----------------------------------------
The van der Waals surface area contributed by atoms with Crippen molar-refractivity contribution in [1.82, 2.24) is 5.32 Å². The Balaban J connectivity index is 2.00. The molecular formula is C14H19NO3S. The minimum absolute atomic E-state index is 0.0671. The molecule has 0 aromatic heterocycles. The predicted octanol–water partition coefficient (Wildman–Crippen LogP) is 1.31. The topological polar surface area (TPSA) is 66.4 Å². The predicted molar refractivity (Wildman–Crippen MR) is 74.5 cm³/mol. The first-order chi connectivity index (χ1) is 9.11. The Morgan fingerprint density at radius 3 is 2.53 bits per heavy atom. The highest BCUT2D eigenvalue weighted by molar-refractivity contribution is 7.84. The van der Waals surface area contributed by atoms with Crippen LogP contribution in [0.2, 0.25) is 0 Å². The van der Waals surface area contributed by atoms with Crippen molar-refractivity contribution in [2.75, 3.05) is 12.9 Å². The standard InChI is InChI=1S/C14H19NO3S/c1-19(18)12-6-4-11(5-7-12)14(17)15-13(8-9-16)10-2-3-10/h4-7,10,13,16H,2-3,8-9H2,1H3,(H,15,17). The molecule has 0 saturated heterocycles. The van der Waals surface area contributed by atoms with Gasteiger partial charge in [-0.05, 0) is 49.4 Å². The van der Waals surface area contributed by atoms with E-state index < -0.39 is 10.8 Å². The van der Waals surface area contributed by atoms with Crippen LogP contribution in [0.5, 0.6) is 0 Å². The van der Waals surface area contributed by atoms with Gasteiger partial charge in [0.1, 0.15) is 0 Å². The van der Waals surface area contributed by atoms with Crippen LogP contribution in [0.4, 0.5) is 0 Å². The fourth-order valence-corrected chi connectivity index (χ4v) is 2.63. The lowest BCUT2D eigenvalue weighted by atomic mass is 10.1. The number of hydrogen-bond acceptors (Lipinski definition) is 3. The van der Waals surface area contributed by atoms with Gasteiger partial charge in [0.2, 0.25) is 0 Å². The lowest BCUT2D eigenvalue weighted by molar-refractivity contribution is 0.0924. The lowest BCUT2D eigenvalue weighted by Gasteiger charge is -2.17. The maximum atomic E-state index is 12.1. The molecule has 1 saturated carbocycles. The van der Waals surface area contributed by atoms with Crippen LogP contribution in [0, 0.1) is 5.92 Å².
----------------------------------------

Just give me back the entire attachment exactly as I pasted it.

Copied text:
The van der Waals surface area contributed by atoms with Crippen molar-refractivity contribution in [1.82, 2.24) is 5.32 Å². The Balaban J connectivity index is 2.00. The molecular formula is C14H19NO3S. The minimum absolute atomic E-state index is 0.0671. The molecule has 0 aromatic heterocycles. The predicted octanol–water partition coefficient (Wildman–Crippen LogP) is 1.31. The topological polar surface area (TPSA) is 66.4 Å². The predicted molar refractivity (Wildman–Crippen MR) is 74.5 cm³/mol. The first-order chi connectivity index (χ1) is 9.11. The Morgan fingerprint density at radius 3 is 2.53 bits per heavy atom. The highest BCUT2D eigenvalue weighted by molar-refractivity contribution is 7.84. The van der Waals surface area contributed by atoms with Crippen LogP contribution in [0.2, 0.25) is 0 Å². The van der Waals surface area contributed by atoms with Crippen molar-refractivity contribution in [2.75, 3.05) is 12.9 Å². The standard InChI is InChI=1S/C14H19NO3S/c1-19(18)12-6-4-11(5-7-12)14(17)15-13(8-9-16)10-2-3-10/h4-7,10,13,16H,2-3,8-9H2,1H3,(H,15,17). The molecule has 0 saturated heterocycles. The van der Waals surface area contributed by atoms with Gasteiger partial charge in [-0.05, 0) is 49.4 Å². The van der Waals surface area contributed by atoms with E-state index < -0.39 is 10.8 Å². The van der Waals surface area contributed by atoms with Crippen LogP contribution in [0.5, 0.6) is 0 Å². The van der Waals surface area contributed by atoms with Gasteiger partial charge in [0.1, 0.15) is 0 Å². The van der Waals surface area contributed by atoms with Crippen LogP contribution in [0.4, 0.5) is 0 Å². The fourth-order valence-corrected chi connectivity index (χ4v) is 2.63. The lowest BCUT2D eigenvalue weighted by atomic mass is 10.1. The number of hydrogen-bond acceptors (Lipinski definition) is 3. The van der Waals surface area contributed by atoms with Gasteiger partial charge in [0.2, 0.25) is 0 Å². The lowest BCUT2D eigenvalue weighted by molar-refractivity contribution is 0.0924. The lowest BCUT2D eigenvalue weighted by Gasteiger charge is -2.17. The maximum atomic E-state index is 12.1. The molecule has 1 saturated carbocycles. The van der Waals surface area contributed by atoms with Crippen LogP contribution in [0, 0.1) is 5.92 Å².